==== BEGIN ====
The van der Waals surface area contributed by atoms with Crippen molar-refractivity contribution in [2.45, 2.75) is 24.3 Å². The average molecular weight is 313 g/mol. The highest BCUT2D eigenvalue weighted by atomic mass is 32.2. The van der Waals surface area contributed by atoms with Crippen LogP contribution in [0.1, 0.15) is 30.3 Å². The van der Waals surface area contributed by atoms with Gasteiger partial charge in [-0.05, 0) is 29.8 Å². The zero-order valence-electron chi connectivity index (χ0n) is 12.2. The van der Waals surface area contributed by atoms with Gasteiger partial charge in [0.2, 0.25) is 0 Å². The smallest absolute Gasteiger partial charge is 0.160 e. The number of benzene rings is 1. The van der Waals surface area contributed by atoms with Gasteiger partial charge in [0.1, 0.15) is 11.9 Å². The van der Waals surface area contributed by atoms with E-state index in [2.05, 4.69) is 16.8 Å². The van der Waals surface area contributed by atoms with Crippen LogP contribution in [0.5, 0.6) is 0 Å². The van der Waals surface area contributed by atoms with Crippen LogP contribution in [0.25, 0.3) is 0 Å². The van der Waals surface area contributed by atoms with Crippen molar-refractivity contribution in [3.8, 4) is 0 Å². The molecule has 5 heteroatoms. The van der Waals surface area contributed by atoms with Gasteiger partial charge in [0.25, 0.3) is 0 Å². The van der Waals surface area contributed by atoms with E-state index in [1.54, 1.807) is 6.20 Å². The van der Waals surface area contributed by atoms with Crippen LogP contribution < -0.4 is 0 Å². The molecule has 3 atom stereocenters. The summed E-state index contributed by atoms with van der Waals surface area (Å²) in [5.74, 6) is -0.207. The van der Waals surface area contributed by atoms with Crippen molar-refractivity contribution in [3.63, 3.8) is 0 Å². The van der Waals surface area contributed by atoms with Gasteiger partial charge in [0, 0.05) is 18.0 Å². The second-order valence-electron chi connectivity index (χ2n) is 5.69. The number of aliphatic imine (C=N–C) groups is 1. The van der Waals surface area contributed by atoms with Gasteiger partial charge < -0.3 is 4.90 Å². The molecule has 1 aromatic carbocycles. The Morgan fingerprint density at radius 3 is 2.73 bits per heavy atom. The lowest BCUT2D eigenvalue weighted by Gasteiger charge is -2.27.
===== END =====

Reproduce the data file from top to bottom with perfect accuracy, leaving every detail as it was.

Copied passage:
The van der Waals surface area contributed by atoms with Crippen molar-refractivity contribution in [2.45, 2.75) is 24.3 Å². The average molecular weight is 313 g/mol. The highest BCUT2D eigenvalue weighted by atomic mass is 32.2. The van der Waals surface area contributed by atoms with Crippen LogP contribution in [0.1, 0.15) is 30.3 Å². The van der Waals surface area contributed by atoms with Gasteiger partial charge in [-0.05, 0) is 29.8 Å². The zero-order valence-electron chi connectivity index (χ0n) is 12.2. The van der Waals surface area contributed by atoms with Gasteiger partial charge in [0.2, 0.25) is 0 Å². The smallest absolute Gasteiger partial charge is 0.160 e. The number of benzene rings is 1. The van der Waals surface area contributed by atoms with Gasteiger partial charge in [0.1, 0.15) is 11.9 Å². The van der Waals surface area contributed by atoms with E-state index in [2.05, 4.69) is 16.8 Å². The van der Waals surface area contributed by atoms with Crippen LogP contribution in [0.5, 0.6) is 0 Å². The van der Waals surface area contributed by atoms with Crippen LogP contribution in [0.25, 0.3) is 0 Å². The van der Waals surface area contributed by atoms with Crippen molar-refractivity contribution in [3.8, 4) is 0 Å². The molecule has 5 heteroatoms. The van der Waals surface area contributed by atoms with Gasteiger partial charge in [0.25, 0.3) is 0 Å². The van der Waals surface area contributed by atoms with E-state index in [1.54, 1.807) is 6.20 Å². The van der Waals surface area contributed by atoms with Crippen LogP contribution < -0.4 is 0 Å². The molecule has 3 atom stereocenters. The summed E-state index contributed by atoms with van der Waals surface area (Å²) in [5.74, 6) is -0.207. The van der Waals surface area contributed by atoms with Crippen molar-refractivity contribution in [3.63, 3.8) is 0 Å². The van der Waals surface area contributed by atoms with Gasteiger partial charge in [0, 0.05) is 18.0 Å². The second-order valence-electron chi connectivity index (χ2n) is 5.69. The number of aliphatic imine (C=N–C) groups is 1. The van der Waals surface area contributed by atoms with Gasteiger partial charge < -0.3 is 4.90 Å². The molecule has 1 aromatic carbocycles. The Morgan fingerprint density at radius 3 is 2.73 bits per heavy atom. The lowest BCUT2D eigenvalue weighted by Gasteiger charge is -2.27.